I’ve been wracking my brain here trying to remember a certain television commercial of some years ago. I can’t quite conjure it in totality. I’m pretty sure it was for a financial services company. The punch line, I recall, went like this, “We make money the old fashioned way.” I remember the voice of actor John Houseman of Paper Chase fame. The “old-fashioned” way. That’s not a phrase I hear very often any more. When we moved into the 21st century we may have left that expression behind.
I’ve slowly moved along with technology, in fact, I’ve come to really appreciate it. Way back in the day as a secretary I remember using carbon paper to make copies along with stencil and mimeograph machines. I was still in that profession when the first office computers came out and now I am so grateful for the ease it affords me and others as we perform the many tasks we do on a daily basis.
My most recent foray into technology was acquiring a smart phone. I’ve discovered that it is nothing more than a mini computer. That stated, I have been in possession of this phone since September and I am still learning all of its functions. It’s enough to make this rather savvy and bright person humbled, frustrated, and well, not so smart. One of the reasons I convinced myself that I should upgrade to such a device was because of its many organizational functions. I am nothing if not organized. Mine has a notepad. “Terrific!”, I thought. I don’t have to carry a pad of paper and a pen with me should I become inspired with a sermon idea or a much needed grocery item. I’ll just put it on my phone notepad! Fail. All I have done with that function is track my mileage for work.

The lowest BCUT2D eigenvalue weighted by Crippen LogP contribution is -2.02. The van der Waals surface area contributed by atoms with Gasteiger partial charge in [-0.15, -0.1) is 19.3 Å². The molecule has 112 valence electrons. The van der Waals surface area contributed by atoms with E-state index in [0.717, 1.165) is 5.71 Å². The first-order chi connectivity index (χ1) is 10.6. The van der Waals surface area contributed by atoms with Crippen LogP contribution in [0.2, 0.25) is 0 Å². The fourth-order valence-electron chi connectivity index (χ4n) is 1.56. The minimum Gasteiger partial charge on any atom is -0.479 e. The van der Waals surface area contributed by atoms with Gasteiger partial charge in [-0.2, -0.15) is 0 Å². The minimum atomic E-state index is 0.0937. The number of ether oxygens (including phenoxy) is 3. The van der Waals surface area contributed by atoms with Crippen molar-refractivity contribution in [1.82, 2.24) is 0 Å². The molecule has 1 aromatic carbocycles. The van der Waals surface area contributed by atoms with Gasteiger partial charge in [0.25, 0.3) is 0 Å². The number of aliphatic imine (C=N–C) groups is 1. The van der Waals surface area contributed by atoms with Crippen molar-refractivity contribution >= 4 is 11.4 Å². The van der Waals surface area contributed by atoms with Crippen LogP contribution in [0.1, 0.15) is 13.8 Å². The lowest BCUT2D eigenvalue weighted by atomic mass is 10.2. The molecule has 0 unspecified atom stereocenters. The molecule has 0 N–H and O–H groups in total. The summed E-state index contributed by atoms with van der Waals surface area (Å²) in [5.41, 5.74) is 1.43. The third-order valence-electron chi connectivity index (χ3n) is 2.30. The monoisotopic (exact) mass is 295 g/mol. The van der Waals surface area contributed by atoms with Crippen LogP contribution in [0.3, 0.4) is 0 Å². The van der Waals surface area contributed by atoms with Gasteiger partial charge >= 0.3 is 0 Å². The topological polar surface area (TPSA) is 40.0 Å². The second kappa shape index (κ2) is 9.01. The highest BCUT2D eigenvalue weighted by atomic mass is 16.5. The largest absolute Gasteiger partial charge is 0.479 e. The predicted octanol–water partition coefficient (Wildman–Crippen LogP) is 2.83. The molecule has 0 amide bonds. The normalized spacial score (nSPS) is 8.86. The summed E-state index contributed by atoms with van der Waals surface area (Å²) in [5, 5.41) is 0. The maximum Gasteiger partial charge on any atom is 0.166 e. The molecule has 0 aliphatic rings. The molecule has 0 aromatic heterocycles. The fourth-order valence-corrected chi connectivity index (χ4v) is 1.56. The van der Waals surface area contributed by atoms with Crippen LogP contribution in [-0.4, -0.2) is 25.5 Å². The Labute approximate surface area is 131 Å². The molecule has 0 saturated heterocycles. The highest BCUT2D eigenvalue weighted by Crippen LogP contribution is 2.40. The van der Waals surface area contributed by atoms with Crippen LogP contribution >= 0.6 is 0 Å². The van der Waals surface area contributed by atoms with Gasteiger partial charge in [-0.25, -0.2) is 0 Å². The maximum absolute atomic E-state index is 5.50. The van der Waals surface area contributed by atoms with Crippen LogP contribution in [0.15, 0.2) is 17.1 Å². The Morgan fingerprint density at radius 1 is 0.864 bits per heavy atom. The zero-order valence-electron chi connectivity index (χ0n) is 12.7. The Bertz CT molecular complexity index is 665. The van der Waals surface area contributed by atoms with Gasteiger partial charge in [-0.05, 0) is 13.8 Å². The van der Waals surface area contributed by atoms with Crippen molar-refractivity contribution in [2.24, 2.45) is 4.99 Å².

Now, all that being said, as much as I appreciate technology, computers in particular, it occurred to me how little I actually use mine for my sermon writing. I do it the “old-fashioned” way. I use a steno pad, the kind I used to take dictation in shorthand when I was a secretary way back in the 20th century. Frankly, I’m surprised they still make them, although I have noticed they removed the brief forms chart on the back.
I remember the delight I felt the day I discovered them on a shelf in the local grocery store in the village where I live. I did a double take. Steno pads! I immediately purchased two of them. When I arrived home with my find, I was eager to share it with my family who were less than impressed. No matter. I had found a treasure – a fond remembrance of my past. I thought that perhaps they were some left over stock from the past they were trying to sell off and so I went back a few days later to purchase the two they had left. And, much more to my delight and surprise they keep reappearing. And I am stockpiling.
If the store proprietors or clerks think it is odd that the pastor of the U.C.C. church in the village is buying up steno pads like the apocalypse is coming, they haven’t let on. I haven’t detected any strange looks. And, if they’re gossiping about me, I haven’t heard it. Yet.
The point to all of this is that since my New Year’s goal is to become a better writer, the only way that works for me is to do it the old-fashioned way. My steno pads will be filled.
Perhaps one day these words will find their way to an electronic cyber place, but for now, they live in another dimension on pages that smell faintly of ink and of the space where they rest in my home office.
P. S. To Mrs. Evelyn Lovely, my favorite high school English teacher who I trust is enjoying her spot in heaven: I don’t use black ink and I still don’t write on the last line of the page.
(I wrote this yesterday not knowing I would create this blog today)